Shape memory alloys the basis for more efficient refrigerant-free cooling
Gizmag, February 8, 2016. Image credit:
By preserving our food and keeping our buildings comfortable in hot weather, mechanical cooling systems have been a boon, but with their refrigerant gases and high power consumption they’re not exactly environmentally friendly. In an effort to make a greener, more energy efficient cooling system, a team of engineers from Germany’s Saarland University is turning to shape memory materials to replace the refrigerant gases used in conventional cooling technologies.
Shape memory materials, also known as “metal muscles” or “artificial muscles,” have the ability to snap back into their original shape after being stretched, squashed, bent, or otherwise deformed. If the material is a metal alloy, such as nickel-titanium, the deformation changes the material’s crystal lattice structure in what’s known as phase transition, which causes the material to become hotter. Allowing the material to relax and return to its original form cools it by about 20° C (36° F) below the ambient temperature.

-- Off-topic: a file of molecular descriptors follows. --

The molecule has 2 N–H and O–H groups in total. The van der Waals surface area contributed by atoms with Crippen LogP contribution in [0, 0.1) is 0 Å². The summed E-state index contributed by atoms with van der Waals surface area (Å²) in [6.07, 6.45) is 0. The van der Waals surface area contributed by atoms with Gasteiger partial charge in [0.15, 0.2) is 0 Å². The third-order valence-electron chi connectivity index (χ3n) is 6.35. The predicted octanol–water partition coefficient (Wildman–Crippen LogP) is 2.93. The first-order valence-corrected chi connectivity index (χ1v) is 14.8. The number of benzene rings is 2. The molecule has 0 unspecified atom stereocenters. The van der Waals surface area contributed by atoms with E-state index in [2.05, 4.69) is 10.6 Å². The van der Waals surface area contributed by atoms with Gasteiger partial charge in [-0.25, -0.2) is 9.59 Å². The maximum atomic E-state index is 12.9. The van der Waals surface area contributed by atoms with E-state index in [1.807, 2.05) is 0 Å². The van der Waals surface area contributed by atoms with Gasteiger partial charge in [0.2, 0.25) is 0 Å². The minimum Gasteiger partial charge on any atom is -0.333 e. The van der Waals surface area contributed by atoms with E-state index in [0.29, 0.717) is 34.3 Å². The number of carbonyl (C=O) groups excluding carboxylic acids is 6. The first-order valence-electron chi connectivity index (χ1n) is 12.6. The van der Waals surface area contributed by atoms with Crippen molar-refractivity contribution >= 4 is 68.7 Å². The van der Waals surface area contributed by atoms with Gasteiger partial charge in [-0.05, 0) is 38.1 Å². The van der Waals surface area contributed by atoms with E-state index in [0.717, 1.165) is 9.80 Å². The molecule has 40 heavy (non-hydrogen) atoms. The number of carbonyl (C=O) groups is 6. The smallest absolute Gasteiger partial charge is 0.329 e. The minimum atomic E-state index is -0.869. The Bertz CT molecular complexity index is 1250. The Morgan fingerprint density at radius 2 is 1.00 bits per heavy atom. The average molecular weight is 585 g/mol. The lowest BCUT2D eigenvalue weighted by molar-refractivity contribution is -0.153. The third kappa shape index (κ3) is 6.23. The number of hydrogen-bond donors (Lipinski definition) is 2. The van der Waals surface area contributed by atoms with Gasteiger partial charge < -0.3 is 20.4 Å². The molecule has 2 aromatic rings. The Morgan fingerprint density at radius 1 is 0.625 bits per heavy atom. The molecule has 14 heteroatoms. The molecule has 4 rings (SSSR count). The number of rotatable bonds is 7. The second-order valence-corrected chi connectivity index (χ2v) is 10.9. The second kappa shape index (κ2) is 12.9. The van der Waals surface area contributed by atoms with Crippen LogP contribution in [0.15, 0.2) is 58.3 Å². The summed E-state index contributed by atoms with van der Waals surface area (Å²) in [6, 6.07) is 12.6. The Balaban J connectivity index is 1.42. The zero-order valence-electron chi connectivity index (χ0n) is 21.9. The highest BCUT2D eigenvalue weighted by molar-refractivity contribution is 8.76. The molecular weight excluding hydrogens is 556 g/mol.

“In our systems, shape memory alloys (SMAs) are used to remove heat,” says Stefan Seelecke, Professor for Intelligent Material Systems at Saarland University. “Shape memory means that wires or sheets made from a nickel-titanium alloy have a certain ability to remember their original shape: If they undergo deformation, they will return to their earlier shape, so they are able to tense and flex like muscles. The fact that they absorb and release heat when they do so is something we exploit to achieve cooling.”
A prototype air cooling system using nickel-titanium alloy is under development by teams from Saarland University, the Center for Mechatronics and Automation Technology (ZeMA), and Ruhr University Bochum led by engineers Seelecke and Andreas Schütze. According to Seelecke, the basic idea is to cool a space by prestressing a super-elastic shape memory material, then letting it relax and release the heat to the external environment. The material is then re-stressed to repeat the cycle.